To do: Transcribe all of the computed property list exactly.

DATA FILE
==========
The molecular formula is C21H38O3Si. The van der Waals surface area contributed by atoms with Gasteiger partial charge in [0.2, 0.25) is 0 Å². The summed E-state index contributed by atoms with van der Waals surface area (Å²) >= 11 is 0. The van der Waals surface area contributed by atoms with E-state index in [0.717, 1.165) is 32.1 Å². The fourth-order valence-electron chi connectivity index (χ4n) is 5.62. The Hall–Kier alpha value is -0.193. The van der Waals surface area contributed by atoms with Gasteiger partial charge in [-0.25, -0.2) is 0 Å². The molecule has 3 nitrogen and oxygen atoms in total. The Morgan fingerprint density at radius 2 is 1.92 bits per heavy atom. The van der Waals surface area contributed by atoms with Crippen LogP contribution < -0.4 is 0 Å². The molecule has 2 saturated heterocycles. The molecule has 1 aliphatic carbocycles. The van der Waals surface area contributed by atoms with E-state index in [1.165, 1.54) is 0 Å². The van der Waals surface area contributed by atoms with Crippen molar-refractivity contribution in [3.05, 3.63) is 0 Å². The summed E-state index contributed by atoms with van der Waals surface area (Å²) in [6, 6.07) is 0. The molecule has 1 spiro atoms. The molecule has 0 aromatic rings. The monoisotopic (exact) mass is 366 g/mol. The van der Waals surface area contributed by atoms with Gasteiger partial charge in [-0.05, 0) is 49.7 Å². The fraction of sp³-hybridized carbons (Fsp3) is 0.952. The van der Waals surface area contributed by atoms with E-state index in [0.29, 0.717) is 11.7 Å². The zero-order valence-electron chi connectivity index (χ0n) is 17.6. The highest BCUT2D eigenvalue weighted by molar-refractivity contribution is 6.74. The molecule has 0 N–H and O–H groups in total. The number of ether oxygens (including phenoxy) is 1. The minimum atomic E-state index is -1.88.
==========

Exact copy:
The molecular formula is C21H38O3Si. The van der Waals surface area contributed by atoms with Gasteiger partial charge in [0.2, 0.25) is 0 Å². The summed E-state index contributed by atoms with van der Waals surface area (Å²) >= 11 is 0. The van der Waals surface area contributed by atoms with E-state index in [0.717, 1.165) is 32.1 Å². The fourth-order valence-electron chi connectivity index (χ4n) is 5.62. The Hall–Kier alpha value is -0.193. The van der Waals surface area contributed by atoms with Gasteiger partial charge in [-0.25, -0.2) is 0 Å². The molecule has 3 nitrogen and oxygen atoms in total. The Morgan fingerprint density at radius 2 is 1.92 bits per heavy atom. The van der Waals surface area contributed by atoms with Crippen LogP contribution < -0.4 is 0 Å². The molecule has 2 saturated heterocycles. The molecule has 1 aliphatic carbocycles. The van der Waals surface area contributed by atoms with E-state index in [1.165, 1.54) is 0 Å². The van der Waals surface area contributed by atoms with Crippen molar-refractivity contribution in [3.05, 3.63) is 0 Å². The summed E-state index contributed by atoms with van der Waals surface area (Å²) in [6, 6.07) is 0. The molecule has 1 spiro atoms. The molecule has 0 aromatic rings. The monoisotopic (exact) mass is 366 g/mol. The van der Waals surface area contributed by atoms with Gasteiger partial charge in [-0.05, 0) is 49.7 Å². The fraction of sp³-hybridized carbons (Fsp3) is 0.952. The van der Waals surface area contributed by atoms with E-state index in [0.29, 0.717) is 11.7 Å². The zero-order valence-electron chi connectivity index (χ0n) is 17.6. The highest BCUT2D eigenvalue weighted by molar-refractivity contribution is 6.74. The molecule has 0 N–H and O–H groups in total. The number of ether oxygens (including phenoxy) is 1. The minimum atomic E-state index is -1.88.